Hepatology. 2012 May;55(5):1416-25. doi: 10.1002/hep.24794. Epub 2012 Mar 21.
Family history of liver cancer and hepatocellular carcinoma.
Turati F, Edefonti V, Talamini R, Ferraroni M, Malvezzi M, Bravi F, Franceschi S, Montella M, Polesel J, Zucchetto A, La Vecchia C, Negri E, Decarli A.
SourceDipartimento di Epidemiologia, Istituto di Ricerche Farmacologiche "Mario Negri", Milan, Italy; Dipartimento di Medicina del Lavoro, Sezione di Statistica Medica e Biometria, Università degli Studi di Milano, Milan, Italy.
AbstractFamilial clustering of hepatocellular carcinoma (HCC) has been frequently reported in eastern Asiatic countries, where hepatitis B infection is common. Little is known about the relationship between family history of liver cancer and HCC in Western populations. We carried out a case-control study in Italy, involving 229 HCC cases and 431 hospital controls. Data on family history were summarized through a binary indicator (yes/no) and a family history score (FHscore), considering selected family characteristics. Odds ratios (ORs) and the corresponding 95% confidence intervals (CIs) were obtained from unconditional multiple logistic regression models, including terms for age, sex, study center, education, tobacco smoking, alcohol drinking, hepatitis B surface antigen, and/or anti-hepatitis C virus positivity. We also performed a meta-analysis on family history of liver cancer and liver cancer updated to April 2011 using random-effects models. After adjustment for chronic infection with hepatitis B/C viruses, family history of liver cancer was associated with HCC risk, when using both the binary indicator (OR, 2.38; 95% CI, 1.01-5.58) and the FHscore, with increasing ORs for successive score categories. Compared to subjects without family history and no chronic infection with hepatitis B/C viruses, the OR for those exposed to both risk factors was 72.48 (95% CI, 21.92-239.73). In the meta-analysis, based on nine case-control and four cohort studies, for a total of approximately 3,600 liver cancer cases, the pooled relative risk for family history of liver cancer was 2.50 (95% CI, 2.06-3.03). Conclusion: A family history of liver cancer increases HCC risk, independently of hepatitis. The combination of family history of liver cancer and hepatitis B/C serum markers is associated with an over 70-fold elevated HCC risk. (HEPATOLOGY 2011).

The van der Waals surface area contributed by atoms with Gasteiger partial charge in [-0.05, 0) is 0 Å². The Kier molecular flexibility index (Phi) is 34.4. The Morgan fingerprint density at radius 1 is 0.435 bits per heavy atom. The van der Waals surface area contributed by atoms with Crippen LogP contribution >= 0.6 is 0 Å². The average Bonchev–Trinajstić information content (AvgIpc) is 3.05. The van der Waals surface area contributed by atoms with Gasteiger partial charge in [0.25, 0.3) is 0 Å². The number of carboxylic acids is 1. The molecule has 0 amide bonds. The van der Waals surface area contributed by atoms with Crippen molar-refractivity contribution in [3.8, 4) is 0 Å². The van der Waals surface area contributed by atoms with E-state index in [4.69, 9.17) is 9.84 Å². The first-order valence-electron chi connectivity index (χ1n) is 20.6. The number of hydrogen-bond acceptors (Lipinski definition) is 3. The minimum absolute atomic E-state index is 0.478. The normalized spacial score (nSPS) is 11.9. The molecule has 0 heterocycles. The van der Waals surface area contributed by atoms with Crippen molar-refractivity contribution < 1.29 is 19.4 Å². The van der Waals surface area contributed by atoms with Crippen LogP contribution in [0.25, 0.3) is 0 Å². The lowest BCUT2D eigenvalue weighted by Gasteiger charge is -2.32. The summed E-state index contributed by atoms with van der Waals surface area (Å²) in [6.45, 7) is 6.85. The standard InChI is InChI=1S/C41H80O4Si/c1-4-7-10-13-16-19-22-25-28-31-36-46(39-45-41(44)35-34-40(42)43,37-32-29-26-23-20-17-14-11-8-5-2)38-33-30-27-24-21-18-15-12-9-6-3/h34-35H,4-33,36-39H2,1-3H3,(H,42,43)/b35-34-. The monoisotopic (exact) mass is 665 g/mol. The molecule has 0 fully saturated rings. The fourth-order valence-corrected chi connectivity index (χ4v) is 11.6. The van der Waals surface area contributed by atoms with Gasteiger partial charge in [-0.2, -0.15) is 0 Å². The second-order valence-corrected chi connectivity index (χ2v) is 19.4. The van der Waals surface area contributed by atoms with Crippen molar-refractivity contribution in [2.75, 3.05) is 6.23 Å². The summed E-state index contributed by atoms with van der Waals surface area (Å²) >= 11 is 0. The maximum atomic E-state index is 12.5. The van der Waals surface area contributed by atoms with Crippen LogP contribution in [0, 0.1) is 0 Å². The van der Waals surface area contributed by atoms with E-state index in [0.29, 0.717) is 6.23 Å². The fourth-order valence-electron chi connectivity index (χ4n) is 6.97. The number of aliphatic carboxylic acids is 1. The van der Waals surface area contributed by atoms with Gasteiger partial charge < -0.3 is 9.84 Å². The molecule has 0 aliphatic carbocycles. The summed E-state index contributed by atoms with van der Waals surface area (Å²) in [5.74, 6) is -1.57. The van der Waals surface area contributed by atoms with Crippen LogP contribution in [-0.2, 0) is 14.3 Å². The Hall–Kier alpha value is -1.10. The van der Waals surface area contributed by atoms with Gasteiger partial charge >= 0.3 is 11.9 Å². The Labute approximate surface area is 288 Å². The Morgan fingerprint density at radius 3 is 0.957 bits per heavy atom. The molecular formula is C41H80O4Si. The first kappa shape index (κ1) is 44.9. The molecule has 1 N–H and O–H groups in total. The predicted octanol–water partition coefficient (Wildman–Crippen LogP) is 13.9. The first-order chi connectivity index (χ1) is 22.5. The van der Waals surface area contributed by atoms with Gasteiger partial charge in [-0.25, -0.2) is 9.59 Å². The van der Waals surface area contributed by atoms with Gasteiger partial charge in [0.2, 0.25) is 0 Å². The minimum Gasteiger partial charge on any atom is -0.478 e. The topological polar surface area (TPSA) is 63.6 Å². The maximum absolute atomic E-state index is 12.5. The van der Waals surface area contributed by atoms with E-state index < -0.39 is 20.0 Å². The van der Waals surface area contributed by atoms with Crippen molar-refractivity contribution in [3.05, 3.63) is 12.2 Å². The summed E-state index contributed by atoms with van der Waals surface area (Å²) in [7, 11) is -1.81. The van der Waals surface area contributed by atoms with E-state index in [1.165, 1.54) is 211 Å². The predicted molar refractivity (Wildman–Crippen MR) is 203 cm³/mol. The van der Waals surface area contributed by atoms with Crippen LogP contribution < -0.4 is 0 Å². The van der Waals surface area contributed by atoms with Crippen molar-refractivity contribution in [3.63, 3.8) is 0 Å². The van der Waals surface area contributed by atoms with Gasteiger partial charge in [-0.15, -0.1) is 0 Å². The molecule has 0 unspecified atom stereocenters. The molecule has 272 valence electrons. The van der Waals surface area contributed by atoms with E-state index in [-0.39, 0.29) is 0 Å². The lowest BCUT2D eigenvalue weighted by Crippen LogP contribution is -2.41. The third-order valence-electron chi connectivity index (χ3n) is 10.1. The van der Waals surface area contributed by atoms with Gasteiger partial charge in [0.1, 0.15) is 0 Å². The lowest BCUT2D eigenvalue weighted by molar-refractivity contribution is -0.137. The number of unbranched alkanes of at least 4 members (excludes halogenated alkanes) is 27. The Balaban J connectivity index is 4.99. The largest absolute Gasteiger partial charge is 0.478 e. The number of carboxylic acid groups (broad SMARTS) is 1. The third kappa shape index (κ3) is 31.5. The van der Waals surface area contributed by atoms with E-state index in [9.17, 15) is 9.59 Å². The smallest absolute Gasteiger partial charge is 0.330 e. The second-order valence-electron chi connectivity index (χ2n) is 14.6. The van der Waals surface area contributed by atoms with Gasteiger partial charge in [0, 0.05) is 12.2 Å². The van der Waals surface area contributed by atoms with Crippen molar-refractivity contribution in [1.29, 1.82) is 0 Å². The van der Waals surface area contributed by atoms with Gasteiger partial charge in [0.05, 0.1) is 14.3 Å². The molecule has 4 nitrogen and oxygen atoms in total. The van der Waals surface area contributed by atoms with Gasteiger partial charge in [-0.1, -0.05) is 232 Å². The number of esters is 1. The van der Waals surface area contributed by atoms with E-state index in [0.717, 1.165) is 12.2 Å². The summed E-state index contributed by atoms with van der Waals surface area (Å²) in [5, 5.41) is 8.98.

Copyright © 2011 American Association for the Study of Liver Diseases.
- [PubMed - in process]